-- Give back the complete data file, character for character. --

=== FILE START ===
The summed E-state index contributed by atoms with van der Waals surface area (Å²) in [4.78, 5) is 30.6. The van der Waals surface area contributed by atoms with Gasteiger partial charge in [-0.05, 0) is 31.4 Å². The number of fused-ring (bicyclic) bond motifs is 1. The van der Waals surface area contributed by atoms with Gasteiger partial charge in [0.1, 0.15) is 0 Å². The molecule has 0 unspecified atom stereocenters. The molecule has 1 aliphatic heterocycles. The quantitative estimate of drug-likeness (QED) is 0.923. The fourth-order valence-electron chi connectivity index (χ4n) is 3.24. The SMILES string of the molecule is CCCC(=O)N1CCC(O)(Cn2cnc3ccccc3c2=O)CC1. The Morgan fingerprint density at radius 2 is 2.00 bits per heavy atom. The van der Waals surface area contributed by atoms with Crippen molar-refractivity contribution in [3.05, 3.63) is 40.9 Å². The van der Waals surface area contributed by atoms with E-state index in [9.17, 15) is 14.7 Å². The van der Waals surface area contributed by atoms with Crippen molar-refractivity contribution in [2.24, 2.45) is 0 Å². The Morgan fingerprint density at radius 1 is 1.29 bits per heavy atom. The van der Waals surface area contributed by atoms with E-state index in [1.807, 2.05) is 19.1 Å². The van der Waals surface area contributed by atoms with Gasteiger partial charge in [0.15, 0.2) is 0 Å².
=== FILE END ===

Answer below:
The summed E-state index contributed by atoms with van der Waals surface area (Å²) in [4.78, 5) is 30.6. The van der Waals surface area contributed by atoms with Gasteiger partial charge in [-0.05, 0) is 31.4 Å². The number of fused-ring (bicyclic) bond motifs is 1. The van der Waals surface area contributed by atoms with Gasteiger partial charge in [0.1, 0.15) is 0 Å². The molecule has 0 unspecified atom stereocenters. The molecule has 1 aliphatic heterocycles. The quantitative estimate of drug-likeness (QED) is 0.923. The fourth-order valence-electron chi connectivity index (χ4n) is 3.24. The SMILES string of the molecule is CCCC(=O)N1CCC(O)(Cn2cnc3ccccc3c2=O)CC1. The Morgan fingerprint density at radius 2 is 2.00 bits per heavy atom. The van der Waals surface area contributed by atoms with Crippen molar-refractivity contribution in [3.05, 3.63) is 40.9 Å². The van der Waals surface area contributed by atoms with E-state index in [9.17, 15) is 14.7 Å². The van der Waals surface area contributed by atoms with Crippen molar-refractivity contribution in [2.24, 2.45) is 0 Å². The Morgan fingerprint density at radius 1 is 1.29 bits per heavy atom. The van der Waals surface area contributed by atoms with E-state index in [1.807, 2.05) is 19.1 Å². The van der Waals surface area contributed by atoms with Gasteiger partial charge in [0.15, 0.2) is 0 Å².